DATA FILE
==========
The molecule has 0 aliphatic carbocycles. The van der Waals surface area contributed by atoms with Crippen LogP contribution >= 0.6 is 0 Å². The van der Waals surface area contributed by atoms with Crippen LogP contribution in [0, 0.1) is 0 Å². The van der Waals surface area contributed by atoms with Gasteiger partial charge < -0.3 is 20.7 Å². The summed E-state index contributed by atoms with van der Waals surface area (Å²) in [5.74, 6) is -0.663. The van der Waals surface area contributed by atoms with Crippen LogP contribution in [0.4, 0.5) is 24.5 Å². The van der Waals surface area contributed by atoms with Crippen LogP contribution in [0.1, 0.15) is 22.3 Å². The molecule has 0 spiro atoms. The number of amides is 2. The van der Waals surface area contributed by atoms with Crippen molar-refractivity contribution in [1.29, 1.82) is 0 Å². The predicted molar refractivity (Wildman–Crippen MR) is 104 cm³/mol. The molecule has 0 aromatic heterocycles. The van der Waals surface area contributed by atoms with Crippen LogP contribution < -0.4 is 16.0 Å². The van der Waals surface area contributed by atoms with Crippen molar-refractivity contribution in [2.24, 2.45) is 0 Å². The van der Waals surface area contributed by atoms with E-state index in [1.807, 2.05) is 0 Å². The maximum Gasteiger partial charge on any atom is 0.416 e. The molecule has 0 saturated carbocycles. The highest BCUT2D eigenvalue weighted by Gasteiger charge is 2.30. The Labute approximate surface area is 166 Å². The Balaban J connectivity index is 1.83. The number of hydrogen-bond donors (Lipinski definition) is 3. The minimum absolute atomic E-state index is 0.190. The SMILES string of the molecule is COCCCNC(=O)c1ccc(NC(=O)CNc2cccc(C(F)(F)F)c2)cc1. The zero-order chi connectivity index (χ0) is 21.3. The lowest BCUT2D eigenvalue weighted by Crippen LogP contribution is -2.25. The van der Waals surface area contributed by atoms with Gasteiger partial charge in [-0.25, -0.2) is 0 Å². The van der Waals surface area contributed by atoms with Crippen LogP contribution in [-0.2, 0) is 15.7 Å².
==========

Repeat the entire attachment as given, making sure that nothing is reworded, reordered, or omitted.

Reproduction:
The molecule has 0 aliphatic carbocycles. The van der Waals surface area contributed by atoms with Crippen LogP contribution >= 0.6 is 0 Å². The van der Waals surface area contributed by atoms with Crippen LogP contribution in [0, 0.1) is 0 Å². The van der Waals surface area contributed by atoms with Gasteiger partial charge < -0.3 is 20.7 Å². The summed E-state index contributed by atoms with van der Waals surface area (Å²) in [5.74, 6) is -0.663. The van der Waals surface area contributed by atoms with Crippen LogP contribution in [0.4, 0.5) is 24.5 Å². The van der Waals surface area contributed by atoms with Crippen LogP contribution in [0.1, 0.15) is 22.3 Å². The molecule has 0 spiro atoms. The number of amides is 2. The van der Waals surface area contributed by atoms with Crippen molar-refractivity contribution in [1.29, 1.82) is 0 Å². The predicted molar refractivity (Wildman–Crippen MR) is 104 cm³/mol. The molecule has 0 aromatic heterocycles. The van der Waals surface area contributed by atoms with Crippen LogP contribution < -0.4 is 16.0 Å². The van der Waals surface area contributed by atoms with Crippen molar-refractivity contribution in [2.24, 2.45) is 0 Å². The van der Waals surface area contributed by atoms with E-state index in [1.807, 2.05) is 0 Å². The maximum Gasteiger partial charge on any atom is 0.416 e. The molecule has 0 saturated carbocycles. The highest BCUT2D eigenvalue weighted by Gasteiger charge is 2.30. The Labute approximate surface area is 166 Å². The Balaban J connectivity index is 1.83. The number of hydrogen-bond donors (Lipinski definition) is 3. The minimum absolute atomic E-state index is 0.190. The SMILES string of the molecule is COCCCNC(=O)c1ccc(NC(=O)CNc2cccc(C(F)(F)F)c2)cc1. The zero-order chi connectivity index (χ0) is 21.3. The lowest BCUT2D eigenvalue weighted by Crippen LogP contribution is -2.25. The van der Waals surface area contributed by atoms with Gasteiger partial charge in [-0.25, -0.2) is 0 Å². The van der Waals surface area contributed by atoms with Crippen LogP contribution in [-0.2, 0) is 15.7 Å².